It would mean we are not victims anymore. It could be a turning point for the franchise overall. Being against the Steelers make it even more meaningful, but this is all about winning in the playoffs. One win changes everything.

Kyle Phelps

It's hard to say what my immediate reaction would be. I was born in 1992, so I have literally never known what it's like to see the Bengals be successful in the postseason. I imagine I'll get really excited and talk a bunch of trash to Steelers fans and everyone I know who thought that this would just be another one and done year for the Bengals. I was at that fateful playoff game against the Steelers following the 2005 season. That season is what kicked off my belief that the Bengals could be anything better than the mess that I grew up watching in the 90s, so the retribution for the way that game turned out has been a long time coming.

As far as what it means for this team - it means credit. It means getting the monkey off our backs. It means we won't have to listen to ESPN never shut up about "yeah but can they actually win a playoff game?" every time the team is brought up. What I honestly think it means for this season is that the Bengals have a legitimate chance to go to the Super Bowl. With the Patriots hurting, the Broncos having only barely beaten the Dalton-less Bengals in Denver, and every other team having to come to Cincinnati if they play the Bengals, it seems like the winner of this one wild-card game could go on to represent the AFC in the Super Bowl. Unfortunately that also means the hated rivals have a good shot of going all the way if they win on Saturday, but would you really ask for different stakes? Would you rather have it any other way?

Scott Schulze

Well, in the short term, it means the Bengals would be playing in New England next weekend. And that's a place where the Bengals haven't won since 1986, and where the Patriots have gone 6-1 in the post-season since 2011. So overcoming one massive hurdle only brings yet another titanic task on the road to the Super Bowl. But I'd sure like to get to that second hurdle! In the bigger picture, it means much more in Bengaldom. For a team who is 1-7 all time in the Wild Card round, and who has not won a playoff game since the USSR existed, it means validation and recognition for an organization that has righted many of the wrongs of the 1990's, with great drafts, solid player moves, and an complete overhaul of the mess that was the 1990's. For me personally, it means I finally get to watch a Bengals' playoff victory. During their last playoff run, I was so young that I opted to play Super Tecmo Bowl instead of watching them take on the 49ers in the Super Bowl. The last time the Bengals won a playoff game, Al Gore was still hard at work inventing the internet. And if they win this Saturday, we'll finally get to use the internet for the purpose Mr. Gore had intended it for - to write about the Bengals on Cincy Jungle!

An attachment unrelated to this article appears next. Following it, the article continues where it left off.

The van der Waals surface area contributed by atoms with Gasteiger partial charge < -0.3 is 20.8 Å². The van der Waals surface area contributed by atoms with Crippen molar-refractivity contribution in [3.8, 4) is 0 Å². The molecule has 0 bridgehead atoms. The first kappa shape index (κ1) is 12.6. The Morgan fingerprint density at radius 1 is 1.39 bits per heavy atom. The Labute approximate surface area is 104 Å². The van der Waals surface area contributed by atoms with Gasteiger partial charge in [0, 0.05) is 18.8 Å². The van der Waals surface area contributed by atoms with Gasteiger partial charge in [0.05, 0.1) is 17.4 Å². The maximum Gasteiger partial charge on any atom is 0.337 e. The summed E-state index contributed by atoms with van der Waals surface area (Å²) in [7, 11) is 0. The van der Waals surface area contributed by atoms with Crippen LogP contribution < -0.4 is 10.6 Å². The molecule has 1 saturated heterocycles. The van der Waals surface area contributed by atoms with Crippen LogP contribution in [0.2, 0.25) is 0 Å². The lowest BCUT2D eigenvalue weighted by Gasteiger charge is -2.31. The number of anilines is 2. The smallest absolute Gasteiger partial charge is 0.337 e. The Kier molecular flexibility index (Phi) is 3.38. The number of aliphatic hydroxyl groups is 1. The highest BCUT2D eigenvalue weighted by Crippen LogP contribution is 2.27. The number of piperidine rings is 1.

Alex Healey

To me, I think it would mostly help my level of confidence in the team. No matter how much I rationalize it to myself, I'm still never that confident in this group in primetime or the playoffs (If you don't believe me, go check out our Wild Card picks post). That seems to be the one hurdle this team just can't clear for whatever reason. But when the Bengals finally clear this hurdle, I'd like nothing more for it to come against the Steelers. Not only do they have a bevy of players on their roster that elicit feelings of supreme dislike from me, but their fanbase is downright reprehensible. See you in the comments section, BTSC lurkers!

Bonus: Winning will have one minor downfall. "Downfall?!?" you scream at me with a look of extreme bewilderment on your face. Yes dear friend. Because if the Bengals win, I know that when I turn on ESPN, every idiot talking head will have forgotten the MVP-caliber season that Andy Dalton was having, and will anoint AJ McCarron as the better quarterback despite every bit of evidence to the contrary, of which there is a metric shit ton.

Anthony Cosenza

Honestly, while it would be great to see the Bengals get that elusive playoff win from a fan perspective, I'm more interested in them achieving the feat for the sake of the players in that locker room. There are so many good guys on this team who deserve success and not to have their reputation as "chokers" continue to be the story. Andrew Whitworth and Domata Peko have been through it all with the Bengals, while guys like Carlos Dunlap and Andy Dalton have done so much in the community of Cincinnati. What about the incredible redemption story of Adam Jones, who has become a team leader? Let's also not forget the head coach who has turned this franchise around from a laughingstock to one that spoils its fan base by annually making a trip to the postseason. This team more than deserves success.